Treblemakers Music Blog

29 Sep 2017

Keys To Developing Communication Skills Through the Language of Music

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In order to benefit from the interaction with others you need to learn not only to listen but also how to convey your ideas so that someone else understands what you’re saying. Having the ability to communicate your ideas and feelings to others is a valuable skill that can be applied throughout your life. In music we learn to do this by learning to speak through the language of music. This means learning to read music and understand musical terms and theory. There tends to be a knee jerk reaction to learning theory. There is the misconception that you should just “feel” music and that learning theory takes away from this. As someone who relied on a good ear and natural intuition for a long time, I can tell you that when I learned theory it was like an epiphany. I was finally fitting in some of the missing pieces of a puzzle that I’d already been working on.

Theory doesn’t have worth if you can’t put it together with what you sense about music. Theory is really about taking a piece of music apart to see why it works. Any mechanic can tell you that you can’t expect to build or fix a car if you’re not willing to take things apart. Music theory is often presented as this separate thing from playing. Imagine if you were given the plans to building a car and you were studying these plans without ever actually tinkering with a car. Information is meaningless unless you can use it and understand why there is a value to knowing it. Understanding theory improves your reading ability, allows you to listen to something and figure it out, improvise and to write music. It also allows you to see patterns and how everything is interconnected in music. Some people think that if you know how something works that it somehow takes away its magic. Like knowing how a magic trick works. I’ve never found this to be true with music, for me understanding why music works only deepens my love of it. It’s like glancing at a painting from a distance and liking it and then getting closer and realizing that there is all this elaborate detail that is beautiful by itself but even more interesting because it is all part of a bigger image.

Theory improves your reading because a big part of sight-reading well is about recognizing things you’ve seen before. Runs and arpeggios are primarily made up from scales and chords. Imagine seeing a string of 50 very fast notes that go all the way up the staff. Your brain really can’t work fast enough in real time to just read single notes but if you see that’s just a G major scale then it’s a piece of cake. Or maybe it’s made up of chords.(more than one note played at a time) If you have to figure out each note in the chord it’s tedious but if you immediately recognize it as a B chord you already know what the notes are. If you are listening to a song off of the radio and you want to figure out the chords you could keep trying different chords till you’re blue in the face but knowing theory automatically narrows down your choices. Figure out what scale the song is centered around and you already probably have it narrowed down to a few chords.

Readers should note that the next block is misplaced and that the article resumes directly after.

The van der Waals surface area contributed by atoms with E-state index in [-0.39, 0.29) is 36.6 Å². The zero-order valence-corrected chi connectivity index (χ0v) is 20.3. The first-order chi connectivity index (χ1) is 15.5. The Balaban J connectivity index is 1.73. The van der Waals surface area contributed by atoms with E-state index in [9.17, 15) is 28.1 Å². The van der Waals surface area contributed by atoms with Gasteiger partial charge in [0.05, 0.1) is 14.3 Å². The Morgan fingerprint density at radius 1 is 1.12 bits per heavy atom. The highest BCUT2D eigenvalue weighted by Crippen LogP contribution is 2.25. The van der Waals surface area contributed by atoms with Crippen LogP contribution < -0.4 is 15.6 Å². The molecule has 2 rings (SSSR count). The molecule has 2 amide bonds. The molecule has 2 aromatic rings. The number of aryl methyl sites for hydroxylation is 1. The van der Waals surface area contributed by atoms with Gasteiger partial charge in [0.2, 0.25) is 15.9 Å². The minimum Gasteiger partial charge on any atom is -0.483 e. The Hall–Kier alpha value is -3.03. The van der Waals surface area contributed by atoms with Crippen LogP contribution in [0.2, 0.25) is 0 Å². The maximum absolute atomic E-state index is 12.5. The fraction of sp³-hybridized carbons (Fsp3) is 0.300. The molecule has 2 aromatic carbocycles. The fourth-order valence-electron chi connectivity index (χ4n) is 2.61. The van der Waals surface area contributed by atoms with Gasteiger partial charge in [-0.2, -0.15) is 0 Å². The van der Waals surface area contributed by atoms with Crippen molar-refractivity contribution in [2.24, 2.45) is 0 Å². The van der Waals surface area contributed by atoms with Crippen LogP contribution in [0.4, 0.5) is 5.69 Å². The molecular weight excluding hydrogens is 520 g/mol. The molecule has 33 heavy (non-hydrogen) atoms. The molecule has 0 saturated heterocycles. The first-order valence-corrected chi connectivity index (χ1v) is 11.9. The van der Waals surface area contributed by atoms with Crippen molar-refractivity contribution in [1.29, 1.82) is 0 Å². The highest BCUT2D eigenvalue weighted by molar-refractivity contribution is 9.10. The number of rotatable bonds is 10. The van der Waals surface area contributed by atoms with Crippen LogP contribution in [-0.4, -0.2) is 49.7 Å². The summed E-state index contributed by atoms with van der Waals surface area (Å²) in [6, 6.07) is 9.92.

When I sit down to write music, theory is a tool that I use to move things along or get unstuck. For most creative people, the spark or inspiration is the easy part. It’s finishing the work, editing it and shaping it into a solid work that’s the hard part. Knowing theory can give you some obvious things to try when you’re stuck or help you figure out why something isn’t working. I think that it actually keeps my creative flow from getting interrupted. When I wrote music before I knew any theory I could get stuck trying to figure out how to play what I heard in my head or trying to find a chord that would work with my melody note or trying to come up with a chord that sounded a certain way. You can easily lose your inspiration with these distractions and end up frustrated and stalled.

Improvising is really just writing on the spot to an existing framework of chords and time. You can’t wait to see if your idea is going to work. You have to be thinking ahead because there are no do-overs in soloing. You have to know how many beats you have and what notes are in the chord or scale. At the very least you want to know what notes are going to sound really bad. That’s why those are called the ‘avoid’ notes.